# Using L'Hospital rule, how do we tell that $\int_0^x \sin^{-1} (t^2) dt =0$?

Find the limit, $$\lim_{x \to 0+} \frac{\int_0^x \sin^{-1} t^2 dt}{\sin(x^2)}$$

This came out in my exam and unknowingly, I did the L'Hospital rule and got it correct, but I do not understand how $$\int_0^x \sin^{-1} t^2 dt = 0$$ ?

The denominator is $$0$$ as $$\sin (0) =0$$ and I used LH rule because it is in the form of $$\frac{0}{0}$$

Using L-H rule on the numerator, it involves the first fundamental theroem of calculus

$$\frac{d}{dx} \int_0^x \sin^{-1} t^2 dt = \sin^{-1} x^2$$ and I would know how to carry on. So, how do I determine that $$\int_0^x \sin^{-1} t^2 dt = 0$$ ?

• Why do you want to "determine that $\int_0^x \sin^{-1} t^2 dt = 0$" (whatever that means)? You solved the exercise without this, didn't you? Commented Nov 20, 2022 at 8:43
• The numerator tends to $0$ because $\sin^{-1}$ is bounded. Commented Nov 20, 2022 at 8:44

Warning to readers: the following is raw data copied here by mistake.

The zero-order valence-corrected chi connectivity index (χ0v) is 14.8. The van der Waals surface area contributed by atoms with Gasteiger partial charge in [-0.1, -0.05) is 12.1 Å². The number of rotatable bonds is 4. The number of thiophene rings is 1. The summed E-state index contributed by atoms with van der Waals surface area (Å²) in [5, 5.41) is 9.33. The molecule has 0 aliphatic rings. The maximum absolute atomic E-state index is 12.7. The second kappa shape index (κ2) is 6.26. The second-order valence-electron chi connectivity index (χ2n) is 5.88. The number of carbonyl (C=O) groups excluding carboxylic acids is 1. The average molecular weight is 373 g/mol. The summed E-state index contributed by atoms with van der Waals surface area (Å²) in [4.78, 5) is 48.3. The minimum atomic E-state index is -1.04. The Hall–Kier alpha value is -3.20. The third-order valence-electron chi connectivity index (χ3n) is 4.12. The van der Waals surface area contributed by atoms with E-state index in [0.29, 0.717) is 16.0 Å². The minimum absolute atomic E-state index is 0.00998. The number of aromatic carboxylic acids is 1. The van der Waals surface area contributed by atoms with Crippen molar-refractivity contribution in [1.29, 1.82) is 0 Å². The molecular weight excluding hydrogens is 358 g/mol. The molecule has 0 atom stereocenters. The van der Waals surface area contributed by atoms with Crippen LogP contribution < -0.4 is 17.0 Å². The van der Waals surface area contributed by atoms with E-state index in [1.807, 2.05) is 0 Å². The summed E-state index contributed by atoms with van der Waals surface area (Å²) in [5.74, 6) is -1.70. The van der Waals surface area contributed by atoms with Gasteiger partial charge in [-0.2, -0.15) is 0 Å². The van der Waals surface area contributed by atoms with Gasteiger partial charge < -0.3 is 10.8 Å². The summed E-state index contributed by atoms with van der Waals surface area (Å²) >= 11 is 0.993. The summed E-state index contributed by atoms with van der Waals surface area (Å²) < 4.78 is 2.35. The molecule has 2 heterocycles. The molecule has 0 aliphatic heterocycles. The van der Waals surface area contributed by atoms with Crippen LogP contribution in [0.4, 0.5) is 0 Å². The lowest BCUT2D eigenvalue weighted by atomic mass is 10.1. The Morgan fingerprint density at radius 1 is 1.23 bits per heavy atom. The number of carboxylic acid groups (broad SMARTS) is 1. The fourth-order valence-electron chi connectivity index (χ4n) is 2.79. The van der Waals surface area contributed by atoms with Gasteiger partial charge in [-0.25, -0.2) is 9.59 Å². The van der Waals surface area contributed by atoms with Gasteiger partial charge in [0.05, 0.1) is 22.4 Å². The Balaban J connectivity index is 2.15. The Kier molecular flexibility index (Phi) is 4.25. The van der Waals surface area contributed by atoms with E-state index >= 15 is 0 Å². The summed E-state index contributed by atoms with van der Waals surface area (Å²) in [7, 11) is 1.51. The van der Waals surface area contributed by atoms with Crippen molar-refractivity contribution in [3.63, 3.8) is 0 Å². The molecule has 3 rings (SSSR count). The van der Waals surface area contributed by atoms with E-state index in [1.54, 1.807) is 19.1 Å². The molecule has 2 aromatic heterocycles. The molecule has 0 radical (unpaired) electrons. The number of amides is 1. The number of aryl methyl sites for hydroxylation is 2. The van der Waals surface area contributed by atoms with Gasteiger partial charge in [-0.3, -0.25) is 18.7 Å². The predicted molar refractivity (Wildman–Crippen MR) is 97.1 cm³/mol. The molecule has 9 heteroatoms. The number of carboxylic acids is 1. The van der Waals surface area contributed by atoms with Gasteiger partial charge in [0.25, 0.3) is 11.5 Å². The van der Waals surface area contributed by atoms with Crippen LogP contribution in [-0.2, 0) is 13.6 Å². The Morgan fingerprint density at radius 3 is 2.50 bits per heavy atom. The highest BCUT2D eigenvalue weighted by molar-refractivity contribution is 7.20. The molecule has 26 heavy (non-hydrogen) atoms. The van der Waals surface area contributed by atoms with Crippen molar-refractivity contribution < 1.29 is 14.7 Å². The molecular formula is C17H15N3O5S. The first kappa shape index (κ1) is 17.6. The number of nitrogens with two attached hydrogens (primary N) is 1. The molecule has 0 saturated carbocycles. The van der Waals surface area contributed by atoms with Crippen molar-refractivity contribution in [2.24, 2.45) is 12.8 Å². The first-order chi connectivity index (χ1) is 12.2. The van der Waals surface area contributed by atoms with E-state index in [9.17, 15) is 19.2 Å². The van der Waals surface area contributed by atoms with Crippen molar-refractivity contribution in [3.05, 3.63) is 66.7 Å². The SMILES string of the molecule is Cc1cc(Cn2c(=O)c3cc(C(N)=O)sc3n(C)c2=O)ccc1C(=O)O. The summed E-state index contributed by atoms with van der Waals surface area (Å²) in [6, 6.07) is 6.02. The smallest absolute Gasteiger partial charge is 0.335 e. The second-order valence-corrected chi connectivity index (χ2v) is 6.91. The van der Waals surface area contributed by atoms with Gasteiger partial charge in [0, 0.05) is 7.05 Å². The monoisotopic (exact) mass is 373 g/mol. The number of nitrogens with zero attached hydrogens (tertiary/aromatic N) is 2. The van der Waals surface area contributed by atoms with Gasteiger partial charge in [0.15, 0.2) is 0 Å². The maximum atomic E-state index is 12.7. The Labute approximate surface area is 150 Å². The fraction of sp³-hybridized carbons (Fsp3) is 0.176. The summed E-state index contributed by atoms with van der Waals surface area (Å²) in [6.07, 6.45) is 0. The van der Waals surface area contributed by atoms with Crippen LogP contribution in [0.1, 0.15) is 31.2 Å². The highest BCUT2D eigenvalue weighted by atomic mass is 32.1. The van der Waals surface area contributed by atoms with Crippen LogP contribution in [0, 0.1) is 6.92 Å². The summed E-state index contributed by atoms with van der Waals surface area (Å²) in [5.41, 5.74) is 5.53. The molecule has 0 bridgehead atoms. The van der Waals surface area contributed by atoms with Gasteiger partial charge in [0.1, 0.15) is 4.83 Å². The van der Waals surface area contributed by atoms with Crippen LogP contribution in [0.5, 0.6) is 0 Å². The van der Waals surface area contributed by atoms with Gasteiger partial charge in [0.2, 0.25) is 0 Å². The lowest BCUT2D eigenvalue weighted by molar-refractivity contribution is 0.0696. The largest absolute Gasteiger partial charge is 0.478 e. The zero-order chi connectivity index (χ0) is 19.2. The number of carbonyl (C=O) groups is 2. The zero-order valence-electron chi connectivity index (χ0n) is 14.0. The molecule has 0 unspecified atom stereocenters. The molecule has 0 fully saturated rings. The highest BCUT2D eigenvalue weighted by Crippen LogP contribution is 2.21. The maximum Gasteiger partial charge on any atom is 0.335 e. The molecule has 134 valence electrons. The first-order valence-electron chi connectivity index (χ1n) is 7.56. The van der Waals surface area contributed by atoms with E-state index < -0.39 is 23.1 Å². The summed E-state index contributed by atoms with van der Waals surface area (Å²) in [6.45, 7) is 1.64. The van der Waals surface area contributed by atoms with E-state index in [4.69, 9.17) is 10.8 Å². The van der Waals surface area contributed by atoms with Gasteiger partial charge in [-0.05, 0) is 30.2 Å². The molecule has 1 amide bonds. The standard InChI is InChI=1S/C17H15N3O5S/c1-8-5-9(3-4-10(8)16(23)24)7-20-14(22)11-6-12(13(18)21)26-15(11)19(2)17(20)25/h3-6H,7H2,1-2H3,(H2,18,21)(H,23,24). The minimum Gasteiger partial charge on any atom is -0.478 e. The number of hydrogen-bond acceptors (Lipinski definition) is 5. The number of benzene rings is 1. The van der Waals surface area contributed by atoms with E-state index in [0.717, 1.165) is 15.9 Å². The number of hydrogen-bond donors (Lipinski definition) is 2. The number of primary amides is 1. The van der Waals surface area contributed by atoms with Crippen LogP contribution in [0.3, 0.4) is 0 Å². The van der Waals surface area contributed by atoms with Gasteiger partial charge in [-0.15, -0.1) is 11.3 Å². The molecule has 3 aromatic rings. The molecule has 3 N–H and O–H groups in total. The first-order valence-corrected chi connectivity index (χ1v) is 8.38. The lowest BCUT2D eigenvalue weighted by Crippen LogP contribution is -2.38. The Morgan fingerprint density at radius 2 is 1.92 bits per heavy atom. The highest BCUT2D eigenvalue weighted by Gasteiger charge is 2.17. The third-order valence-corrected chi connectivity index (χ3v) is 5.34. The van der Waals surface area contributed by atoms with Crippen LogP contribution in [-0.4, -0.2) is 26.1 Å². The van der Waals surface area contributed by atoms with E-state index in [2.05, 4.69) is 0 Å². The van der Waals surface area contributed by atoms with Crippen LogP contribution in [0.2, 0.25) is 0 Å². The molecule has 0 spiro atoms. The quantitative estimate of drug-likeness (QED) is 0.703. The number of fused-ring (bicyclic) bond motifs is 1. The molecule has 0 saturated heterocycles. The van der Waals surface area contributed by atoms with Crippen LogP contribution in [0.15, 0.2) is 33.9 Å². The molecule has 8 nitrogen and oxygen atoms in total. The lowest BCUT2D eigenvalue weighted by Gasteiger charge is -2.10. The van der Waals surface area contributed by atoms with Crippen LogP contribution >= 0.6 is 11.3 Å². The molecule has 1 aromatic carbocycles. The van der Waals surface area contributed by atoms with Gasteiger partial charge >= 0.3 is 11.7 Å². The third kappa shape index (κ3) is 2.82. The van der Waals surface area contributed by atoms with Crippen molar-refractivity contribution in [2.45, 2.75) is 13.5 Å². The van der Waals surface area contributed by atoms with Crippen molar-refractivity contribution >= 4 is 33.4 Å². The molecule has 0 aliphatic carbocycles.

• Or simply by continuity of $x\mapsto\int_0^x\dots$ (which is even differentiable, as you showed). Commented Nov 20, 2022 at 8:49

When you plug in $$0$$ for the limit you’re plugging in $$0$$ for $$x$$ not $$t$$.

$$\lim_{x \to 0+} \frac{\int_0^x \sin^{-1} t^2 dt}{\sin(x^2)}$$ basically means $$\frac{\int_0^0\sin^{-1} t^2 dt}{\sin(0^2)}=0/0$$

Which is obvious since an integral with the same bounds will always equal $$0$$. Because it’s $$0/0$$ then you’d apply le hospital rule and so on the solve the limit.

This means that $$\int_0^x \sin^{-1} t^2 dt\neq 0$$, but $$\int_0^0\sin^{-1} t^2 dt=0$$

Hopefully this clears up some misunderstanding.

As a side note the actual integral can be expressed in terms of hypergeometric functions as shown here https://www.wolframalpha.com/input?key=&i=integrate+arcsin%28x%5E2%29+from+0+to+x

Let $$N(x):=\int_0^x \sin^{-1} (t^2)\,\mathrm dt.$$

As you showed, $$N$$ is differentiable. Hence it is continuous, so that $$\lim_{x\to0}N(x)=N(0)=0,$$ which is the only thing you missed to apply L'Hôpital's rule.